The dust hasn’t yet settled on Australia’s recent election, but Nick Xenophon looks set to have a strong position in the senate, giving him a powerful voice in return for supporting government on legislation.

And Xenophon has wasted no time in driving his anti-gambling policy agenda. Last Thursday he joined independent Andrew Wilkie to push for a Joint Selection Committee on gambling reform.

The key focus would be on online gambling reforms but the crossbenchers also want to see sweeping restrictions to be placed on poker machines, calling for $1 maximum bets and limiting losses to $120 per hour.

Under the proposal, each poker machine would need to implement additional technology, estimated to cost the industry around $1.5 billion.

It is the exact same proposal that has already been rejected by two Parliamentary inquiries, one of which was even chaired by Andrew Wilkie.

Clubs Australia Executive Director Anthony Ball refuted the pairs proposals, saying the reforms would have little effect on problem gamblers as most bet in amounts smaller than $1.  “The economic, social and employment cost of this policy thought-bubble from Xenophon and Wilkie are even more astounding when you consider the majority of problem gamblers belt less than $1 per spin” he said.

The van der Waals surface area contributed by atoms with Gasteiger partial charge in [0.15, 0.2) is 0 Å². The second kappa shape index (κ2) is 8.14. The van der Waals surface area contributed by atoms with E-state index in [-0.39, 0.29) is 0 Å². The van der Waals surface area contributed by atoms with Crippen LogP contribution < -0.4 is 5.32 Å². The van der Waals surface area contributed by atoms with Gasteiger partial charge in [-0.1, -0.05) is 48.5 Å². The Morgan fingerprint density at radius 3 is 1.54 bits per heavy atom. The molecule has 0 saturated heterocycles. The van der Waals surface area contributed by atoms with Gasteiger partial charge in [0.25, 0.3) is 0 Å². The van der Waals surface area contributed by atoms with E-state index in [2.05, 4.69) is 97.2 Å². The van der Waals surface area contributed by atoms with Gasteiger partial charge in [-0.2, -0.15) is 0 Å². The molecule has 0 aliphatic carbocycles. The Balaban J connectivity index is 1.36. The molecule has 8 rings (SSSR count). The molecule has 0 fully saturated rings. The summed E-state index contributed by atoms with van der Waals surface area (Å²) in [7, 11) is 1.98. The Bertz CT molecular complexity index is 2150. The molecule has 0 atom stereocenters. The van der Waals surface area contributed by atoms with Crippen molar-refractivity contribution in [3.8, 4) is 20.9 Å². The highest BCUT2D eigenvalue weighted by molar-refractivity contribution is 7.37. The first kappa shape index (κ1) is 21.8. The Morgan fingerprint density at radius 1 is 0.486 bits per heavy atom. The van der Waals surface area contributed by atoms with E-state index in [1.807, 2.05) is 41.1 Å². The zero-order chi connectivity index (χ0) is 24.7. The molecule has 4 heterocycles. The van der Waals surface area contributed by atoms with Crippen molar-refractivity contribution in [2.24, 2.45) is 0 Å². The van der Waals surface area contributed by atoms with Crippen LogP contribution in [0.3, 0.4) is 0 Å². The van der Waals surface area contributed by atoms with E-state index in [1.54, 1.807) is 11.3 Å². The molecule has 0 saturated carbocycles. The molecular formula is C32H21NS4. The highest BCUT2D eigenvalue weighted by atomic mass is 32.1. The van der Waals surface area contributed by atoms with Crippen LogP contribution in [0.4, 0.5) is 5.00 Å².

Mr Ball went on to say that “The establishment of another committee on gambling to consider a bad plan that had been rejected multiple times, is poor use of parliament time.”

Clubs Australia, with the support of governments has introduced a range of evidence-based, cost-effective and targeted solutions to help address problem gambling such as the world-first Online Multi-Venue Self Exclusion system, club chaplaincy and counselling services.

Xenophon and Wilkie also called for restrictions on online gambling and for a ban on sports-betting advertising in G-rated programs and during live sports broadcasts.

Australian Wagering Council chief Ian Fletcher said corporate bookmakers were open to working with government on advertising, but discussions had to be sensible.  More than 3,000 people are directly employed by the wagering industry.   “Australians need and deserve a balanced and national wagering framework. It should include consistent regulation of advertising content, volume and placement,” Mr Fletcher said.

Human Services Minister Alan Tudge said the Coalition is already addressing problem gambling through new legislation.  “The government is implementing the most significant package of reforms ever put in place to combat problem gambling in response to the O’Farrell review into illegal offshore wagering,” Mr Tudge said.

Seven West Media also weighed in on the argument, hitting out on moves to ban betting advertising during sport on television with chief executive Tim Worner labelling the push by the crossbenchers as “draconian”.  TV networks would miss out on the bulk of the $150 million currently spent by bookmakers during sports events.

Interestingly enough Senator Xenophon said any advertising ban would not apply to horse racing. Does that mean he doesn’t think there are any problem gamblers who bet on the horses?  Selective discrimination maybe?